Opposition Rising Against Plan To Study Second Potomac River Crossing in Montgomery County
Hogan said it's not something Maryland is pushing for
The American Legion Bridge
via Google Street View
Opposition is beginning to build against a regional transportation group’s plan to study a second Potomac River crossing in Montgomery County.
On Tuesday morning, Montgomery County Council President Roger Berliner introduced a resolution that would formally put the council in opposition to the National Capital Region Transportation Planning Board’s plan to study the feasibility of a bridge that would help connect Virginia Route 28 to the Intercounty Connector in the county. Supporters of the proposed bridge say the connecting route would help ease traffic on I-270 and the American Legion Bridge on the Beltway and provide better connectivity to Dulles International Airport.
But opponents say building the bridge and connecting roads could damage Montgomery County’s protected agriculture reserve, tear up neighborhoods and end up as a costly, potentially multibillion dollar boondoggle that wouldn’t solve regional congestion issues because most of the traffic congestion is created by motorists traveling to and from areas inside the Beltway.
The crossing could potentially connect the ICC with Route 28 in Northern Virginia, but a route hasn't been determined. (Red line drawn by Bethesda Beat).
The council resolution points out that there are “numerous previous” studies on the crossing, including one pursued by former U.S. Rep. Frank Wolf of Virginia who pulled the plug on it in 2001 after he said it “turned into a process that is frankly out of control.”
On Monday afternoon, Gov. Larry Hogan said the state has no plan to build a new Potomac River crossing in the county and said any such crossing would require federal funds even if it were supported by the state and local governments. He noted that Virginia Gov. Terry McAuliffe has refused to provide funds to support a new crossing.
“Maryland is not going to pay for it on our own,” Hogan said. The Maryland line is on the western edge of the Potomac River, making the proposed bridge largely Maryland’s responsibility to pursue.
McAuliffe previously told Bethesda Beat in October, “I don’t fund bridges that aren’t in our state. It doesn’t touch our border. I take responsibility for bridges in Virginia.”
Council members Roger Berliner, George Leventhal, Nancy Floreen and Marc Elrich all spoke out Tuesday against the plan to study the river crossing—noting the project was removed from the county’s master plan for highways in 1974.
“It’s a zombie bridge,” Berliner said. “It keeps rising from the dead. It’s time to stop this conversation because it’s stopping us from things we need to do.”
Berliner said he’d rather see the county and state focus on adding reversible high-occupancy toll lanes that stretch from I-270 to the American Legion Bridge.
Leventhal said the connecting roads to a new northern crossing would slice through “some of the most valuable real estate in the world in Potomac” as well as the agriculture reserve, which would likely result in expensive, cumbersome litigation pitting the county and state against residents.
He said the crossing would more likely benefit real estate developers in Northern Virginia, which doesn't have a protected agricultural reserve in that area, as well as Dulles International Airport.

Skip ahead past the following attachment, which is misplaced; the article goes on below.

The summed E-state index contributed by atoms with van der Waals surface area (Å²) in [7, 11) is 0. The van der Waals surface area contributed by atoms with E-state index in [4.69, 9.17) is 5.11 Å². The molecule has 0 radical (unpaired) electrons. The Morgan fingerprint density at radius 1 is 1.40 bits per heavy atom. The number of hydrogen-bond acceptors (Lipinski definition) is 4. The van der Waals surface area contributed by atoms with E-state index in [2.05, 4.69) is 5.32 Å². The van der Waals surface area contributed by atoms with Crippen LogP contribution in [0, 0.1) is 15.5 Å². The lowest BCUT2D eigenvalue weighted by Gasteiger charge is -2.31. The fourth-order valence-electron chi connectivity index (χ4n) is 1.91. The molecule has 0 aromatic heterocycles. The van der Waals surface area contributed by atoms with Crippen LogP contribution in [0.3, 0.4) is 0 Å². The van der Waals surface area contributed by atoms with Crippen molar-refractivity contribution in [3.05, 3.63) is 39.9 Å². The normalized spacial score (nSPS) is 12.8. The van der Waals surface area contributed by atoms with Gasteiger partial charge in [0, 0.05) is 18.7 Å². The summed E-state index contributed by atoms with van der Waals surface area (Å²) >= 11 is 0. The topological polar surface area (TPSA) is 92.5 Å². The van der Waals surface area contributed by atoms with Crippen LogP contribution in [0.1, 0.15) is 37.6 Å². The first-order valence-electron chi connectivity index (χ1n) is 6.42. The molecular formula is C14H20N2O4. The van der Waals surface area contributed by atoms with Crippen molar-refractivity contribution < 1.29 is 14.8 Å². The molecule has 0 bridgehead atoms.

Bob Buchanan, a Gaithersburg-based real estate developer with holdings in Northern Virginia who chairs the 2030 Group, an association of Washington, D.C., area business leaders, said the group supports the crossing.
Buchanan pointed to a 2016 poll of 800 regional residents conducted for the Suburban Maryland Transportation Alliance that found 59 percent of those polled supported a new bridge crossing north of the American Legion Bridge, while only 11 percent opposed it and about 30 percent were neutral.
“I don’t think the status quo is acceptable to any business CEO that I know,” Buchanan said. “They’re having difficulty attracting workers. If part of their commute involves the river crossing, it’s a miserable commute and it’s not going away until we address it.”
He added that he recalls hearing similar complaints about the impact of building the Capital Beltway before it was built.
“I can remember all the naysayers saying the Beltway would ruin this region—but where would we be now without a Beltway?” Buchanan asked.
Buchanan, who also serves as the chair of the board of directors for the Montgomery County Economic Development Corp., which is tasked with attracting employers to the county, said the board hasn’t taken a formal position on the potential new crossing.
The idea for another crossing is already popular in Northern Virginia. Loudoun County Supervisor Ron Meyer, a Republican, told The Washington Post on Monday that the crossing is his “number one for the region.” Meyer said he believes there’s a disconnect between the political leaders in Montgomery County and their constituents who have to travel on the American Legion Bridge to commute to their jobs.
Berliner, however, said he believes fixing traffic problems on I-270, the Beltway and the American Legion Bridge should be the region’s priority because studies have found that a majority of commuters are heading to locations inside the Beltway. Therefore, their commutes wouldn’t be significantly reduced by access to a northern crossing.
He noted a task force working on the Transportation Planning Board’s long-range plan recommended the crossing for further study and the proposal comes before the full board on July 19—one day before the council is scheduled to pass the resolution opposing the crossing.
“Our job now is to convince the full Transportation Planning Board that it would not be in the public’s interest to create this regional tension,” Berliner said.